The Never Ending Case-Shiller Bummer
It's been a rough few days for housing statistics. First and foremost, the Standard and Poors Case-Shiller Home Price Index, issued on March 29, 2011, was downright depressing. As indicated in the press release, January 2011 home prices slipped below December figures in all but 2 of the 20 major cities tracked in the report. Economists crunch numbers for a living and I have no real doubt about the accuracy of the calculations. But after more than three years of unrelenting doom and gloom in the housing market, one starts to wonder what it all means for the owners of those homes on which the data is based.
Housing's Dirty Little Secret
Even if the housing market starts to improve throughout the country in the next few months, and actually begins an upward trend, the damage done to middle class homeownership can't be estimated even by using the most sophisticated algorithms. As a result of changing business models, many Americans looked to the equity in their home as their 401K plan and the foundation for retirement. For many homeowners, equity equaled net worth. With that equity evaporating, and an inability to sell a home even at drastically reduced prices, lives have been so dramatically impacted financially, that a "housing recovery," if and when it happens, may not really matter.
The Migration is on Hold
Remember those 80 million baby boomers who were about to retire and move all over the country? In places like Arizona, Florida, Nevada and North Carolina, builders counted on that wave of retiring boomers to sell their homes in high property tax states and to move to cities with lower taxes, attractive lifestyles and better weather. But if you can't sell your home, and if your equity has disappeared even if you can sell your home, you won't be relocating any time soon and the oversupply of inventory can't be absorbed. That inability to sell has resulted in a paralysis taking over the housing market that the monthly movement in housing statistics doesn't really capture. Unfortunately, the gears of the real estate economy that have always been counted on to churn out the jobs are now frozen.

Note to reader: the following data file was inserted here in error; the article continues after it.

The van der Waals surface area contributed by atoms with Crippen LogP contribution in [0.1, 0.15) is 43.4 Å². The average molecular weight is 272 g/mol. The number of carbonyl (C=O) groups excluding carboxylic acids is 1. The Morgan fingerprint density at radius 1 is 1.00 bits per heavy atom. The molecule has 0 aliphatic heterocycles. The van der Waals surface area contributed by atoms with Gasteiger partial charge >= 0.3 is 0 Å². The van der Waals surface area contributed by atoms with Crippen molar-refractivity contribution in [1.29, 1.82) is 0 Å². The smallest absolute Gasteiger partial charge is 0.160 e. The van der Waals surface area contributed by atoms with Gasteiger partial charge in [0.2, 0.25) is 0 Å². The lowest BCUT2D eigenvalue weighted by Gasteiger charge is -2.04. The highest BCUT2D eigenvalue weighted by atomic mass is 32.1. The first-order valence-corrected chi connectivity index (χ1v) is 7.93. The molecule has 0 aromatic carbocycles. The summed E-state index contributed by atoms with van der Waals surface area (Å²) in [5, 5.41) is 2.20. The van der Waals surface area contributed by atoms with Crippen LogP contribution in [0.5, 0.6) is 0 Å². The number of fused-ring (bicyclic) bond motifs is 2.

New York Goes "Crazy Eddie"
That's not to say that all markets are suffering the same fate. At least in the New York metropolitan area, the data shows that trading volume has improved and the market appears to have stabilized. One could even argue that the upward trend hoped for by the City's real estate professionals may have started to materialize. But market stability has been achieved through deep discounting. Paraphrasing the guy in the Crazy Eddie commercials, the housing prices in New York "are insane!" As Vivian Toy's recent article in the Times pointed out, the prices of studio apartments have plummeted to a point of absurdity, creating a window for entering the New York market that is unprecedented in recent memory. Celebrity real estate does not fare much better. Although the glitterati continue to throw millions of dollars at a small number of high end properties, the pricing in many cases is as depressed as more modest properties. There are just bigger winners and losers. And a few large transactions can't revitalize the market and incentivize continued buying and selling. So even in New York, the cycle of immobility continues.
And Now for A Double Dip...
Just to make things interesting and add to the woe pile, Robert Reich in his Huffington piece on March 31, asked why Americans "aren't being told the truth about the economy?" Citing a gaggle of scary statistics, he took stock of the dismal state of things and dared to speak the phrase that haunts the policy makers: the double dip recession. Although the double dip alarm needs to be sounded, I have to ask, are Americans really that dumb? After more than three years of catastrophic unemployment, a decimated housing market and the downward spiral of dwindling net worth, is anyone really counting on the truth being told about how badly things are going? I don't think so. Just ask any homeowner... they already got that memo.